Effect of type of muscle and Cu supplementation on trace element concentrations in cattle meat

Title: Effect of type of muscle and Cu supplementation on trace element concentrations in cattle meat
Authors: García-Vaquero, MarcoMiranda, MartaBenedito, José LuisBlanco-Penedo, IsabelLópez-Alonso, Marta
Permanent link: http://hdl.handle.net/10197/11302
Date: Jun-2011
Online since: 2020-03-06T11:49:32Z
Abstract: Considering that meat is an important source of metals exposure to humans it is important to explore trace element concentrations in different types of muscles. Because of the demonstrated effect of Cu-supplementation on mineral status, the influence of Cu-supplementation was also evaluated. Samples of four different muscles (diaphragm, cardiac, semitendinous and pectoral, n=120) from beef calves receiving typical commercial diets Cu-supplemented (15mg Cu2SO4/kg DM) and non-supplemented were taken and acid digested. The levels of non-essential (As, Cd, Hg, Pb and Sn) and essential (Co, Cr, Fe, Mn, Mo, Ni, Se and Zn) elements were analyzed by ICP-MS. The statistical analyzes included two way Anova, post hoc DHS Tukey and Spearman correlations. The most active and less fat containing muscles showed in general the highest essential and the lowest non-essential trace element accumulation. As and Hg muscular residues are indicative of animal exposure, however, in situations of an adequate mineral status, essential trace element concentrations in muscle are irrespective of the mineral status of the animal and could be possibly related to their own particular muscular metabolism. Cu-supplementation significantly reduced As but caused a significant decrease of Se, which could have significance for the animal's health.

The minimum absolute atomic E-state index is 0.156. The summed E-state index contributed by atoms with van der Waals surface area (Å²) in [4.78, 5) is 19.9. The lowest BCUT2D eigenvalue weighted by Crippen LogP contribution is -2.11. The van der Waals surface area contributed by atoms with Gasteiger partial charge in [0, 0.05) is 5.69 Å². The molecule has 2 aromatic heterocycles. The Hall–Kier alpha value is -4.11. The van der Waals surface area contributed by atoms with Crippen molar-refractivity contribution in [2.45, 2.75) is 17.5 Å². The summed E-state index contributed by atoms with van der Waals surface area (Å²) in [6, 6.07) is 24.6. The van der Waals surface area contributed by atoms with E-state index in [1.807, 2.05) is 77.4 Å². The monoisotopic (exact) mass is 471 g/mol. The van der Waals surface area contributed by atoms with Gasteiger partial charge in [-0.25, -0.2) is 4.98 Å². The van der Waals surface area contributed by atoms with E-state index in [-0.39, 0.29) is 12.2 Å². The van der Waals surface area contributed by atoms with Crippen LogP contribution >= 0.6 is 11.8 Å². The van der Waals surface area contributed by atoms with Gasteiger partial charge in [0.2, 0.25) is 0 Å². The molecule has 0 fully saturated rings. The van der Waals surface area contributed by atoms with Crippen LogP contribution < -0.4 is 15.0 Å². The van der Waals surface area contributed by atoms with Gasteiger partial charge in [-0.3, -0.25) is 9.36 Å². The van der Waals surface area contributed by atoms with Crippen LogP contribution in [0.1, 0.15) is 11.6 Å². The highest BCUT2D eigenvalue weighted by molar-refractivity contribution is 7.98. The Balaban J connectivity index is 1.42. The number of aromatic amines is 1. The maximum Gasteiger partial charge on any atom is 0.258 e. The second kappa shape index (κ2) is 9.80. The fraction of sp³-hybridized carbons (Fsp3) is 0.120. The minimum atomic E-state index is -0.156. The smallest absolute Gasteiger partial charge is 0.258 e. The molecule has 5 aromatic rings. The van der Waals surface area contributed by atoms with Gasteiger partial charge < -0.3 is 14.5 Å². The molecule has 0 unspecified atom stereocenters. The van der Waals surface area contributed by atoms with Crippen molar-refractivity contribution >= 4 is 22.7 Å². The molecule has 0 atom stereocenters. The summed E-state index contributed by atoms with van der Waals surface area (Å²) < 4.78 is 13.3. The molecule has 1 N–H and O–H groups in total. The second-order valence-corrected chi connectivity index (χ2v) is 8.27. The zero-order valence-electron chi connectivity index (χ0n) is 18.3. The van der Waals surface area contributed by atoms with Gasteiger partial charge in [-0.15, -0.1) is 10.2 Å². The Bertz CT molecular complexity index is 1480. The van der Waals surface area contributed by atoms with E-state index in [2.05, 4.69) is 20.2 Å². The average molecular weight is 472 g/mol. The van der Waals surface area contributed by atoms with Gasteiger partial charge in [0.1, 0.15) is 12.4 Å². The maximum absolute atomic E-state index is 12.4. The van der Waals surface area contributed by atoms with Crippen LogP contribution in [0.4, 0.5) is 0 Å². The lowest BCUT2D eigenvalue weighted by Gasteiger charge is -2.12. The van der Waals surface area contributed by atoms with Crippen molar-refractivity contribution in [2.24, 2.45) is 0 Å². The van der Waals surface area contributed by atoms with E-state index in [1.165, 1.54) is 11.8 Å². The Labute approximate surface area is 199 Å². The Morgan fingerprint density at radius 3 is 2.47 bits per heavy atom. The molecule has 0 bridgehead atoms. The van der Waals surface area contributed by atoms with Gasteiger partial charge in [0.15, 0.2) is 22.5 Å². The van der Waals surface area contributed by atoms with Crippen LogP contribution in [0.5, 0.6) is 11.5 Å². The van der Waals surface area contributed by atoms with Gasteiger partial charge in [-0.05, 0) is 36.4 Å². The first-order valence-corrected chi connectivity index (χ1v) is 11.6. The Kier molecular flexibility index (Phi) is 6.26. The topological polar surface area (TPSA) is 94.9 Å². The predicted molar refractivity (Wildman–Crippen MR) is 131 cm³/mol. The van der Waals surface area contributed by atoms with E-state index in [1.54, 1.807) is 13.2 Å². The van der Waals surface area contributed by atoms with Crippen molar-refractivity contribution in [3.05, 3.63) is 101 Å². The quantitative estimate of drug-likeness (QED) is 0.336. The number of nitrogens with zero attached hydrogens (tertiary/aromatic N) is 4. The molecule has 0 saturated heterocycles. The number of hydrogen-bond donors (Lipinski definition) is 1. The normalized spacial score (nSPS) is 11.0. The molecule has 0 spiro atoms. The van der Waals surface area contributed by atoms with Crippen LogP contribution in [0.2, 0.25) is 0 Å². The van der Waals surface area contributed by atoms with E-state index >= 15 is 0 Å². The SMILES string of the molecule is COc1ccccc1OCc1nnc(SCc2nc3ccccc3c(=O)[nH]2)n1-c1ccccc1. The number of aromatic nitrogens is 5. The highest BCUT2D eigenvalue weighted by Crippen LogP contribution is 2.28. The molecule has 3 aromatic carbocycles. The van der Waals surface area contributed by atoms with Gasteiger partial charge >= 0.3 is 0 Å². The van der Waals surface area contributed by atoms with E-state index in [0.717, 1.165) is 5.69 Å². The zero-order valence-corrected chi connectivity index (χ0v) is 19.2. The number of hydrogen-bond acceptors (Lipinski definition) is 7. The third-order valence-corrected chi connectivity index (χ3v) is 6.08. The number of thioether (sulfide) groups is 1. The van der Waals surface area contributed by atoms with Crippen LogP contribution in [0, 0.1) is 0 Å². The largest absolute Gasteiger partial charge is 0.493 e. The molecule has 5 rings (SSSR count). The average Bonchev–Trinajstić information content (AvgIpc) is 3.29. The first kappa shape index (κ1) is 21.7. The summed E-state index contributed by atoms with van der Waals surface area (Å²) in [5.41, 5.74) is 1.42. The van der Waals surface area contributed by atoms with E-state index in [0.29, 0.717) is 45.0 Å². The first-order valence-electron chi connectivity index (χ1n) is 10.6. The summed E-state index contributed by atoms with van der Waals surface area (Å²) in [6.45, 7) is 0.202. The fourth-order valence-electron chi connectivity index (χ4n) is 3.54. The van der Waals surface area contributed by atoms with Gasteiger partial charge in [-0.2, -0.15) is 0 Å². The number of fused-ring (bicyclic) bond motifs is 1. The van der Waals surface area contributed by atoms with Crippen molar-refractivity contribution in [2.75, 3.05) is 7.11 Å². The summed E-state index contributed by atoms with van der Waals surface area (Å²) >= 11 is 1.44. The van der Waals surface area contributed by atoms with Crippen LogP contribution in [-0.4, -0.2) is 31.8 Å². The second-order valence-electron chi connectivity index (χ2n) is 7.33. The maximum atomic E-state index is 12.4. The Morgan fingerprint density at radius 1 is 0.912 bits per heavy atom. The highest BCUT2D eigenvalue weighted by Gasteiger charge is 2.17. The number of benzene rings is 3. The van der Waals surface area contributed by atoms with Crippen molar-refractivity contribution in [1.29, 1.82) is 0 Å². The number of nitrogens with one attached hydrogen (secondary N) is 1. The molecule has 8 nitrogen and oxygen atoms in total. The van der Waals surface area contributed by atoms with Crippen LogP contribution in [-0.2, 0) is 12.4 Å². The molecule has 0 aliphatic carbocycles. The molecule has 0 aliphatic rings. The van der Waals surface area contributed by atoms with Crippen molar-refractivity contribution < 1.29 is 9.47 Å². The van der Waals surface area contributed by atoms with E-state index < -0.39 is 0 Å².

metadata.dc.description.othersponsorship: Xunta de Galicia
Fondo Social Europeo
Type of material: Journal Article
Publisher: Elsevier
Journal: Food and Chemical Toxicology
Volume: 49
Issue: 6
Start page: 1443
End page: 1449
Copyright (published version): 2011 Elsevier
Keywords: Skeletal muscleDiaphragmMyocardiumAnimalsCattleSeleniumTrace elementsCopper sulfateFood contaminationDietary supplementsMeat products
DOI: 10.1016/j.fct.2011.03.041
Language: en
Status of Item: Peer reviewed
Appears in Collections:Agriculture and Food Science Research Collection

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